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  1. Blog
  2. Career Development
  3. April 13, 2021

6 Ways to Improve a Short Attention Span

Another hour, another Instagram notification

Woman staring into the distance
Photo courtesy of Sam Lion

This article is part of InHerSight's Working During Coronavirus series. As the coronavirus pandemic continues, find helpful advice here on working remotely, job hunting remotely, dealing with anxiety and stress, and staying safe at work if you have to be on-site.

It seems that the world collectively suffers from a short attention span. Movies and songs are getting shorter, and headlines are the most important part of an article. We are more discerning than ever when deciding what is worthy of our concentration, and even then, it’s hard to keep.

But, there are still signs that your attention span is shrinking from what it once was (say, when you could study for eight hours in your college library). A short attention span is characterized as an inability to stay focused on one thing without becoming distracted by another thing.

Many of us have been working from home, so let’s start there. How often are you taking a break from work to look at your phone? Is it hard to complete one task at a time? Do you find yourself completely exhausted after completing a morning of work? Are you easily distracted by other things in your home, like pets, children, or TV?

Read more: Struggling to Stay Focused? These 6 Things Can Help

These could all be signs of a short attention span and may be especially prevalent during the pandemic. When boundaries between work and home life are blurred, it makes it harder and harder to stay focused for very long.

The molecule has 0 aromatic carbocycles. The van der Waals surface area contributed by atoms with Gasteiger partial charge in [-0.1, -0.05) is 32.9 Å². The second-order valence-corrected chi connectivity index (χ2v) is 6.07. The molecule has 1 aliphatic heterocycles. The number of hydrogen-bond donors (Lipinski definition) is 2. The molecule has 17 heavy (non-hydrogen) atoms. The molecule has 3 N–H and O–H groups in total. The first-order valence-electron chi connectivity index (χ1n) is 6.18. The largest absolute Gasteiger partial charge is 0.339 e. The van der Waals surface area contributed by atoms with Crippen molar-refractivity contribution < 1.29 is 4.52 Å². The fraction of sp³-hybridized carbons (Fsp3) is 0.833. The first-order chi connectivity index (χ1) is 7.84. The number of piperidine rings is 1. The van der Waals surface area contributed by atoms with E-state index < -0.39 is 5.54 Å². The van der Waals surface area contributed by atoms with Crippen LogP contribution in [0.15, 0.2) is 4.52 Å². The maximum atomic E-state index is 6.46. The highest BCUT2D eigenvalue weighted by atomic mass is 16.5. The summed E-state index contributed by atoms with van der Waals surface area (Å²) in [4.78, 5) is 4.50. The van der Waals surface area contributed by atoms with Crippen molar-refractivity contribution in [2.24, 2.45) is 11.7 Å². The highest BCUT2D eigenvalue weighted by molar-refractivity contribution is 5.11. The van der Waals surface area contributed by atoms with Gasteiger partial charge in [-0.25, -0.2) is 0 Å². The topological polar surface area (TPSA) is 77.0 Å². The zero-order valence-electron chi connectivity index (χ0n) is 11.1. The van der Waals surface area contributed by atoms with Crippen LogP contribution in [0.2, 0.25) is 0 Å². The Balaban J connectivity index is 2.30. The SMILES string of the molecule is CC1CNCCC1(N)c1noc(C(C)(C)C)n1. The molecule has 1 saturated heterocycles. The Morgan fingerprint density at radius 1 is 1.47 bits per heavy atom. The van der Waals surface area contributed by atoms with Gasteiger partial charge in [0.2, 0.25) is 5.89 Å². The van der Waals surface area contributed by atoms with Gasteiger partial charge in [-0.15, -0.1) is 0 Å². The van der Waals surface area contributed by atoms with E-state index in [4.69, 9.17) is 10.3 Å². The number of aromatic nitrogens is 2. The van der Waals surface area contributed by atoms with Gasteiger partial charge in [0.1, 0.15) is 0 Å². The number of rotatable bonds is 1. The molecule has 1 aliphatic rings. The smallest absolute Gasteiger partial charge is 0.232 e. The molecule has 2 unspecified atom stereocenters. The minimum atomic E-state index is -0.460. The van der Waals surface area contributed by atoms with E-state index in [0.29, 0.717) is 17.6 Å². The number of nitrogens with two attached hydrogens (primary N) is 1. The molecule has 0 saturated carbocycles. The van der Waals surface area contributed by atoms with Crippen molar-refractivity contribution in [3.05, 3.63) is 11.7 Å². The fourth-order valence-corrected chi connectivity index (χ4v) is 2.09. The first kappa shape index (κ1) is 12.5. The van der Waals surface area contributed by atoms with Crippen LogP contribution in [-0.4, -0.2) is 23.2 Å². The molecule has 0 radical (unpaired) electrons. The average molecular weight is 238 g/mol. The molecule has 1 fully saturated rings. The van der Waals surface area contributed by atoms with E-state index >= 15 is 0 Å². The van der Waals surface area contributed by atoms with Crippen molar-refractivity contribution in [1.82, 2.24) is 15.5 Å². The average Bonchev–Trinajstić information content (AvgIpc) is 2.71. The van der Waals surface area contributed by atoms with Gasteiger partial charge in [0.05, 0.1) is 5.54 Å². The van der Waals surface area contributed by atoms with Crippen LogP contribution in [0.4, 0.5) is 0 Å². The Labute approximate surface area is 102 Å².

The good news is that once your attention span gets lost, it’s not gone forever. As Dr. Julie Schwartzbard, a neurologist, says, instead of trying to force yourself to work harder, you can take action “to promote improvements in the specific brain functions that drive concentration and awareness.” 

Here are 6 ways to improve your attention span

1. Cut out whatever is distracting you

Let’s start with the most obvious but potentially most effective step to take. Pay attention to where your mind or energy goes when you get distracted from the task at hand. Is it always Instagram? The news? Your Zillow app? A group text message?

Whatever it is, take note. Make a dedicated effort to avoid that thing during work hours. Allow yourself 30 minutes on your lunch break or after work to focus on that distraction.

If you know you don’t have this kind of vigilance and worry you’re still be tempted, delete the app from your devices, or put your phone in a room across the house. Tell your friends you’re not available and may be slow to respond. Take every step you can to remove the distraction while you’re trying to focus. 

Read more: Social Media Detox 101: How to Take One & Why It Matters

2. Take care of your body and mind

Next, think about how you prioritize wellness. When you get enough sleep, eat well, and exercise, your focus will probably improve significantly. Beware of some diets that can actually cause you to lose focus. Dr. Schwartzbard points out that “low-fat diets can ruin focus because the brain needs certain essential fatty acids. But not getting enough protein is bad too.”

It’s all about balance. Eat healthily but make sure you have enough protein, carbs, and vegetables. More processed foods or those high in sugar can give you a boost but will quickly lead to a crash. Always make sure to drink lots of water throughout the day to stay hydrated.

The right exercise routine doesn’t have to be intense to improve your wellness. Going for a walk, stretching, doing yoga, or going for a run can all have beneficial impacts on your health. And taking the time to show your body some love will help you stay focused when the time comes to sit down and work.